(Reuters) – U.S. households expect home prices and rents to rise sharply this year, and while growth in both are then seen slowing, renters see their chances of ever owning a home fading fast, according to a new survey by the Federal Reserve Bank of New York.
Home prices are expected to increase 7% in the next year, but 2.2% annually on average over the next five years as mortgage rates are seen accelerating, the survey published Monday shows.
Meanwhile rents are expected to rise even faster, jumping 11.5% over the next 12 months and increasing 5.2% on average each year for the next five.
Last year respondents to the same survey had expected a 5.7% rise in home prices and a 6.6% rise in rents in the year ahead.
The bottom line for renters was stark: they reported seeing just a 43.3% likelihood of ever owning a home, down from 51.6% in 2021 and the lowest reading since the survey began in 2014.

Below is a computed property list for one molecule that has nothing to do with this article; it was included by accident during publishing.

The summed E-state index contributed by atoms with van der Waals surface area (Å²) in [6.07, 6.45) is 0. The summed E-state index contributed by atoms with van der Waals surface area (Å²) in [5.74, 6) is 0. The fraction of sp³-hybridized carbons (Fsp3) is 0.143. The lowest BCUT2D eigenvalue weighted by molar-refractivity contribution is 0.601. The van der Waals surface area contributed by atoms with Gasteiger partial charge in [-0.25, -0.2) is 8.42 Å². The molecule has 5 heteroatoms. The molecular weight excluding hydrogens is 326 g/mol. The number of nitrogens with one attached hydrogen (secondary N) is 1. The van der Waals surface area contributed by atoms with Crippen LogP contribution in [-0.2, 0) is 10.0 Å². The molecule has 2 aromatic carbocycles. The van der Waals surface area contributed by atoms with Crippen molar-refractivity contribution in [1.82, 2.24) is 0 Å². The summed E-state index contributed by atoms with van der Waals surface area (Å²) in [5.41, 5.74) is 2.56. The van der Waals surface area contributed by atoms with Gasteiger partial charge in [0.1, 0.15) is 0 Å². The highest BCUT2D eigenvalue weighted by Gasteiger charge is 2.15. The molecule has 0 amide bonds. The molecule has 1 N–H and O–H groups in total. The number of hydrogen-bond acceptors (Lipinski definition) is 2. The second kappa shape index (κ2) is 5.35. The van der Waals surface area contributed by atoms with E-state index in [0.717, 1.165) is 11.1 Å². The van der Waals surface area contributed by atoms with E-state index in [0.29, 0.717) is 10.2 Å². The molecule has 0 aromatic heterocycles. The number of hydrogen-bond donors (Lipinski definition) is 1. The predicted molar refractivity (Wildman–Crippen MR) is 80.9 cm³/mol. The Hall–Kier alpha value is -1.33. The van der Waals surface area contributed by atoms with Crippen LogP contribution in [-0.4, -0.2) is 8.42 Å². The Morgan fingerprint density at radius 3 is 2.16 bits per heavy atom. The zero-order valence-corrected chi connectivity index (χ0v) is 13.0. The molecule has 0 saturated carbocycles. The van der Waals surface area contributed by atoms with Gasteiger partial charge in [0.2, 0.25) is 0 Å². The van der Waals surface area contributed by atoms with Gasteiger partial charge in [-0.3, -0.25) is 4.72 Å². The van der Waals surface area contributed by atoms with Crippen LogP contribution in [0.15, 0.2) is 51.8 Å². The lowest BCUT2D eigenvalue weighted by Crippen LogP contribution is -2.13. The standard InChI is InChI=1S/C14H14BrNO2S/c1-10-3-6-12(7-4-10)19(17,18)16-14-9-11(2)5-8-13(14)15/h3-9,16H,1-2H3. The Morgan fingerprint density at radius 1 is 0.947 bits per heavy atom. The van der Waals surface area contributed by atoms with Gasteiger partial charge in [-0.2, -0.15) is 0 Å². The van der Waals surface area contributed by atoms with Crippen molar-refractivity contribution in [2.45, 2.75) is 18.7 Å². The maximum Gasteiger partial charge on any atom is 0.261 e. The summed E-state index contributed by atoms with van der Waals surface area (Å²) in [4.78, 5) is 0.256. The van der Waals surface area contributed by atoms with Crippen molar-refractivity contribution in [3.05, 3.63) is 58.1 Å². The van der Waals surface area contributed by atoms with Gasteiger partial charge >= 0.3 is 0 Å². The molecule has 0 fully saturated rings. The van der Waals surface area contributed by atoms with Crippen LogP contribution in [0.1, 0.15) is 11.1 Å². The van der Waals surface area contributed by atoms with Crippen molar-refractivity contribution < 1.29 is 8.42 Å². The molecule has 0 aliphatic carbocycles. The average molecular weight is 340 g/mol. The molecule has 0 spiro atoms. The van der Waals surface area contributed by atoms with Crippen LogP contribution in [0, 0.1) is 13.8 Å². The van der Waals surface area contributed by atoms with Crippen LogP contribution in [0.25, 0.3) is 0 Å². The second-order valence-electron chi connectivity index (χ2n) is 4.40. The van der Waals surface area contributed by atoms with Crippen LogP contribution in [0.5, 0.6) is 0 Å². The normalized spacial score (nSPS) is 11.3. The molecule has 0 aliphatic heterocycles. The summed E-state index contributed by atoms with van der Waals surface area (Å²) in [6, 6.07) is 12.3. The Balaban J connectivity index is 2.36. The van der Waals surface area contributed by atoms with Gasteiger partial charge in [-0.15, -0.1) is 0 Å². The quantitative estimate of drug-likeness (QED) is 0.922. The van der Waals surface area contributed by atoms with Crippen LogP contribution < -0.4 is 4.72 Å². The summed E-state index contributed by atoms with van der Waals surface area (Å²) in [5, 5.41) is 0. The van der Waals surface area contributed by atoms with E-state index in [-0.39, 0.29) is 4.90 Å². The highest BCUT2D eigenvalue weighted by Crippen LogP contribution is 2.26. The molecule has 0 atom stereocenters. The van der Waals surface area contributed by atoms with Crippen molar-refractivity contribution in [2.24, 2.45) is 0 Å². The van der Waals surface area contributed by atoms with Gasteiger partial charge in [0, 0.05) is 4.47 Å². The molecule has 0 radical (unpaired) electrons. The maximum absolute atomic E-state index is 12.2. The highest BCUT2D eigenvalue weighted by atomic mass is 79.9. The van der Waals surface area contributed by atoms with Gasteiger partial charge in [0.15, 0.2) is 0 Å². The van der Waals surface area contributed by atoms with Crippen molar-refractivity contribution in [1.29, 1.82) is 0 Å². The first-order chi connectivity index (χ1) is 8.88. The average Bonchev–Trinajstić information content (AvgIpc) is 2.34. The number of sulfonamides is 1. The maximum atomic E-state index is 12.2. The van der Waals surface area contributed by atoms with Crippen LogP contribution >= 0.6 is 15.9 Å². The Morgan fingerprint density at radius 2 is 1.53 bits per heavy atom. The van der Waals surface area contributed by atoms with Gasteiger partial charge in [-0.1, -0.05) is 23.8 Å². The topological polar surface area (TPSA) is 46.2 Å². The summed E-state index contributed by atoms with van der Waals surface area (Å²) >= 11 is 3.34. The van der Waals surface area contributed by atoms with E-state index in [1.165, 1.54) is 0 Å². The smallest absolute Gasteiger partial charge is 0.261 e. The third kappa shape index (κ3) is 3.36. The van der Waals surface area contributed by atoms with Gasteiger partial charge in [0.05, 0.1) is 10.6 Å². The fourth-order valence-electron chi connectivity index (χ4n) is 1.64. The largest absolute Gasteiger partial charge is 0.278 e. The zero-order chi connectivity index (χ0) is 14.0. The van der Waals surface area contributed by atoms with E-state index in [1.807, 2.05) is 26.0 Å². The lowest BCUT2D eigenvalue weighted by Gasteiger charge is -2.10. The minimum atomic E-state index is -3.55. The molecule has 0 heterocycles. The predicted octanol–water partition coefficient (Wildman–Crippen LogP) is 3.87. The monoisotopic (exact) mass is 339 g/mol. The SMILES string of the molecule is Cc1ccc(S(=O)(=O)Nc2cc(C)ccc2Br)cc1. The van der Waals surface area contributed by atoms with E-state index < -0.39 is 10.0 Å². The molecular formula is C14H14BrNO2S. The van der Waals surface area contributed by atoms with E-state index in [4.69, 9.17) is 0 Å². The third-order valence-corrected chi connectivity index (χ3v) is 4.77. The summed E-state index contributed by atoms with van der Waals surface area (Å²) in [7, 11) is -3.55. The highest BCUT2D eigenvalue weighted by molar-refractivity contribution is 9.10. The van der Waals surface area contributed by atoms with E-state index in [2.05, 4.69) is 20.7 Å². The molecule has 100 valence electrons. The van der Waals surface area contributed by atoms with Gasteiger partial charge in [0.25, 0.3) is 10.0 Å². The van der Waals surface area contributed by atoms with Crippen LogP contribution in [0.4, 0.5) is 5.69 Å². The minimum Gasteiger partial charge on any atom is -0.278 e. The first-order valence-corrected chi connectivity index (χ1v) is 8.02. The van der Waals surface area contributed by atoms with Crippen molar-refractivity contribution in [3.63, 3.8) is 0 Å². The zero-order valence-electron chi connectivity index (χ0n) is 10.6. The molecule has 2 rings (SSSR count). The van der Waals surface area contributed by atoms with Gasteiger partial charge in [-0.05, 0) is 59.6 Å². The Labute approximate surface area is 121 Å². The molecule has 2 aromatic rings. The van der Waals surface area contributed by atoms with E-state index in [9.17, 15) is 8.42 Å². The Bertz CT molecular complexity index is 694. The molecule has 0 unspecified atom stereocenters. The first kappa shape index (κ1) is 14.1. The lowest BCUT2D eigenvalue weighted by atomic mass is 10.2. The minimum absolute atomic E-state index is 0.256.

The Federal Reserve is raising interest rates to cool inflation that is at a 40-year high. Mortgage rates already have risen in anticipation, with the average 30-year fixed rate to 5% last week, up nearly two percentage points since late last year.
An industry survey released earlier Monday showed confidence among U.S. single-family homebuilders falling to a seven-month low in April as rising home-borrowing costs and snarled supply chains boosted housing costs and kept some first-time buyers out of the market.
(Reporting by Ann Saphir; Editing by Chizu Nomiyama)